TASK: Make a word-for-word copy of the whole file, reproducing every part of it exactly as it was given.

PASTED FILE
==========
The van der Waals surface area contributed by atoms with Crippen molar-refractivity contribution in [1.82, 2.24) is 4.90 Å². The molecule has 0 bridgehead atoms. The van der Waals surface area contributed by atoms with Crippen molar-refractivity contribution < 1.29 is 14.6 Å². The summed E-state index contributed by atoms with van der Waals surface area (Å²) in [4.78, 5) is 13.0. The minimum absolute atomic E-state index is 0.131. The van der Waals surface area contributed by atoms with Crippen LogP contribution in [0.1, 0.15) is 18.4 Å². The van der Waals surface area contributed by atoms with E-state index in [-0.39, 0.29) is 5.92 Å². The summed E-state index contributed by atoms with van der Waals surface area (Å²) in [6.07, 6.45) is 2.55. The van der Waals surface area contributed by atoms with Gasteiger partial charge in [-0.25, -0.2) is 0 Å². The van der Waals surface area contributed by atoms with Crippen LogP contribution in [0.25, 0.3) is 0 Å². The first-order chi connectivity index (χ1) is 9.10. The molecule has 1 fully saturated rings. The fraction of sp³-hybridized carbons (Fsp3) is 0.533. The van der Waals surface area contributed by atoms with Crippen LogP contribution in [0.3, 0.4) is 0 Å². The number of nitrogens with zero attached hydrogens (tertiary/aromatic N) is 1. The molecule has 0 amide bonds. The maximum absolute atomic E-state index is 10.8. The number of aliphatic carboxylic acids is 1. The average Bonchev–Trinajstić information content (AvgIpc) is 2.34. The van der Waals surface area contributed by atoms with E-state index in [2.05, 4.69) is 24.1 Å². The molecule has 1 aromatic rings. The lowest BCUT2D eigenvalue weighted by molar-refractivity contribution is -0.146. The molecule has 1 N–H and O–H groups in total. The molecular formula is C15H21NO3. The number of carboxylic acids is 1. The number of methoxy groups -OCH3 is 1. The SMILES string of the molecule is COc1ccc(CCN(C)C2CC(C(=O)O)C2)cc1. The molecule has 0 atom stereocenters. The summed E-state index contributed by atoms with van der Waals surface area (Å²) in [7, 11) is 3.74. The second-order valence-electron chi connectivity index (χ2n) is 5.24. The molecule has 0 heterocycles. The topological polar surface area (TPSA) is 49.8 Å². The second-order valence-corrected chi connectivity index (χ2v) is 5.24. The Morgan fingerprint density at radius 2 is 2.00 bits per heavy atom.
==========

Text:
The van der Waals surface area contributed by atoms with Crippen molar-refractivity contribution in [1.82, 2.24) is 4.90 Å². The molecule has 0 bridgehead atoms. The van der Waals surface area contributed by atoms with Crippen molar-refractivity contribution < 1.29 is 14.6 Å². The summed E-state index contributed by atoms with van der Waals surface area (Å²) in [4.78, 5) is 13.0. The minimum absolute atomic E-state index is 0.131. The van der Waals surface area contributed by atoms with Crippen LogP contribution in [0.1, 0.15) is 18.4 Å². The van der Waals surface area contributed by atoms with E-state index in [-0.39, 0.29) is 5.92 Å². The summed E-state index contributed by atoms with van der Waals surface area (Å²) in [6.07, 6.45) is 2.55. The van der Waals surface area contributed by atoms with Gasteiger partial charge in [-0.25, -0.2) is 0 Å². The van der Waals surface area contributed by atoms with Crippen LogP contribution in [0.25, 0.3) is 0 Å². The first-order chi connectivity index (χ1) is 9.10. The molecule has 1 fully saturated rings. The fraction of sp³-hybridized carbons (Fsp3) is 0.533. The van der Waals surface area contributed by atoms with Crippen LogP contribution in [0.3, 0.4) is 0 Å². The number of nitrogens with zero attached hydrogens (tertiary/aromatic N) is 1. The molecule has 0 amide bonds. The maximum absolute atomic E-state index is 10.8. The number of aliphatic carboxylic acids is 1. The average Bonchev–Trinajstić information content (AvgIpc) is 2.34. The van der Waals surface area contributed by atoms with E-state index in [2.05, 4.69) is 24.1 Å². The molecule has 1 aromatic rings. The lowest BCUT2D eigenvalue weighted by molar-refractivity contribution is -0.146. The molecule has 1 N–H and O–H groups in total. The molecular formula is C15H21NO3. The number of carboxylic acids is 1. The number of methoxy groups -OCH3 is 1. The SMILES string of the molecule is COc1ccc(CCN(C)C2CC(C(=O)O)C2)cc1. The molecule has 0 atom stereocenters. The summed E-state index contributed by atoms with van der Waals surface area (Å²) in [7, 11) is 3.74. The second-order valence-electron chi connectivity index (χ2n) is 5.24. The molecule has 0 heterocycles. The topological polar surface area (TPSA) is 49.8 Å². The second-order valence-corrected chi connectivity index (χ2v) is 5.24. The Morgan fingerprint density at radius 2 is 2.00 bits per heavy atom.